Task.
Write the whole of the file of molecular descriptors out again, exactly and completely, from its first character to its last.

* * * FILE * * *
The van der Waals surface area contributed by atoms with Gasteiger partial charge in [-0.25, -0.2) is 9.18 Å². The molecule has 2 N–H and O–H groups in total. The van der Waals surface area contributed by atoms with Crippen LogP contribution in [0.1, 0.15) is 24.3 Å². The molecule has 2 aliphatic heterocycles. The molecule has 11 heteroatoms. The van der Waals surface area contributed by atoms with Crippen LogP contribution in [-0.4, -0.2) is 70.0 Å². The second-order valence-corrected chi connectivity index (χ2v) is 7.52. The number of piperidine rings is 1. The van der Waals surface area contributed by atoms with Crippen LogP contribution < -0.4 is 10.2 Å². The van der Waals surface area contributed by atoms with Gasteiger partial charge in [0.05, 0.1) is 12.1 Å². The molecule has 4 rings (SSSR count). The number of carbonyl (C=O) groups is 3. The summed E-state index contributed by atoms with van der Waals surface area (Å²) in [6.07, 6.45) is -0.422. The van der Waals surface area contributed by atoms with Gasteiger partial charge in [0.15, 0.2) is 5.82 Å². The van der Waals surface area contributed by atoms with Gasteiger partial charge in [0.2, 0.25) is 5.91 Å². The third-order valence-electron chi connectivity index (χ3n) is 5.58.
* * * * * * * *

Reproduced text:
The van der Waals surface area contributed by atoms with Gasteiger partial charge in [-0.25, -0.2) is 9.18 Å². The molecule has 2 N–H and O–H groups in total. The van der Waals surface area contributed by atoms with Crippen LogP contribution in [0.1, 0.15) is 24.3 Å². The molecule has 2 aliphatic heterocycles. The molecule has 11 heteroatoms. The van der Waals surface area contributed by atoms with Crippen LogP contribution in [-0.4, -0.2) is 70.0 Å². The second-order valence-corrected chi connectivity index (χ2v) is 7.52. The number of piperidine rings is 1. The van der Waals surface area contributed by atoms with Crippen LogP contribution < -0.4 is 10.2 Å². The van der Waals surface area contributed by atoms with Gasteiger partial charge in [0.05, 0.1) is 12.1 Å². The molecule has 4 rings (SSSR count). The number of carbonyl (C=O) groups is 3. The summed E-state index contributed by atoms with van der Waals surface area (Å²) in [6.07, 6.45) is -0.422. The van der Waals surface area contributed by atoms with Gasteiger partial charge in [0.15, 0.2) is 5.82 Å². The van der Waals surface area contributed by atoms with Gasteiger partial charge in [0.2, 0.25) is 5.91 Å². The third-order valence-electron chi connectivity index (χ3n) is 5.58.